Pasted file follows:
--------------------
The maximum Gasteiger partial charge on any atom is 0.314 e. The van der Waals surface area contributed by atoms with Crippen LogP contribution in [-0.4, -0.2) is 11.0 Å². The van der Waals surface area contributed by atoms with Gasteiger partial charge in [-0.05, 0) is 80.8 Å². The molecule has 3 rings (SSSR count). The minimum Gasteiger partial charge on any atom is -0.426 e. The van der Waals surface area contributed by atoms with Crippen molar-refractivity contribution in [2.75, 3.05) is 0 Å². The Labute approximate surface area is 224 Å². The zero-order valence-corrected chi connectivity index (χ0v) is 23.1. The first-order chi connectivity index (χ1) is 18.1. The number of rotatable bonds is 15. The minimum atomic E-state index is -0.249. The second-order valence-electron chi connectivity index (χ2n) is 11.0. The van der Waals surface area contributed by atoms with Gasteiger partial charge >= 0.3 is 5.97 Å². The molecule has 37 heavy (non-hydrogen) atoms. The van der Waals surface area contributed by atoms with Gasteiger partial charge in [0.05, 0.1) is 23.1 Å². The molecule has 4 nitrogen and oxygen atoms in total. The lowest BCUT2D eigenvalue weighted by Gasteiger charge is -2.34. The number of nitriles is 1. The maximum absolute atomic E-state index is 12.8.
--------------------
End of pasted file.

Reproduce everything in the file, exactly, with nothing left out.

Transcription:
The maximum Gasteiger partial charge on any atom is 0.314 e. The van der Waals surface area contributed by atoms with Crippen LogP contribution in [-0.4, -0.2) is 11.0 Å². The van der Waals surface area contributed by atoms with Gasteiger partial charge in [-0.05, 0) is 80.8 Å². The molecule has 3 rings (SSSR count). The minimum Gasteiger partial charge on any atom is -0.426 e. The van der Waals surface area contributed by atoms with Crippen molar-refractivity contribution in [2.75, 3.05) is 0 Å². The Labute approximate surface area is 224 Å². The zero-order valence-corrected chi connectivity index (χ0v) is 23.1. The first-order chi connectivity index (χ1) is 18.1. The number of rotatable bonds is 15. The minimum atomic E-state index is -0.249. The second-order valence-electron chi connectivity index (χ2n) is 11.0. The van der Waals surface area contributed by atoms with Gasteiger partial charge >= 0.3 is 5.97 Å². The molecule has 37 heavy (non-hydrogen) atoms. The van der Waals surface area contributed by atoms with Gasteiger partial charge in [0.05, 0.1) is 23.1 Å². The molecule has 4 nitrogen and oxygen atoms in total. The lowest BCUT2D eigenvalue weighted by Gasteiger charge is -2.34. The number of nitriles is 1. The maximum absolute atomic E-state index is 12.8.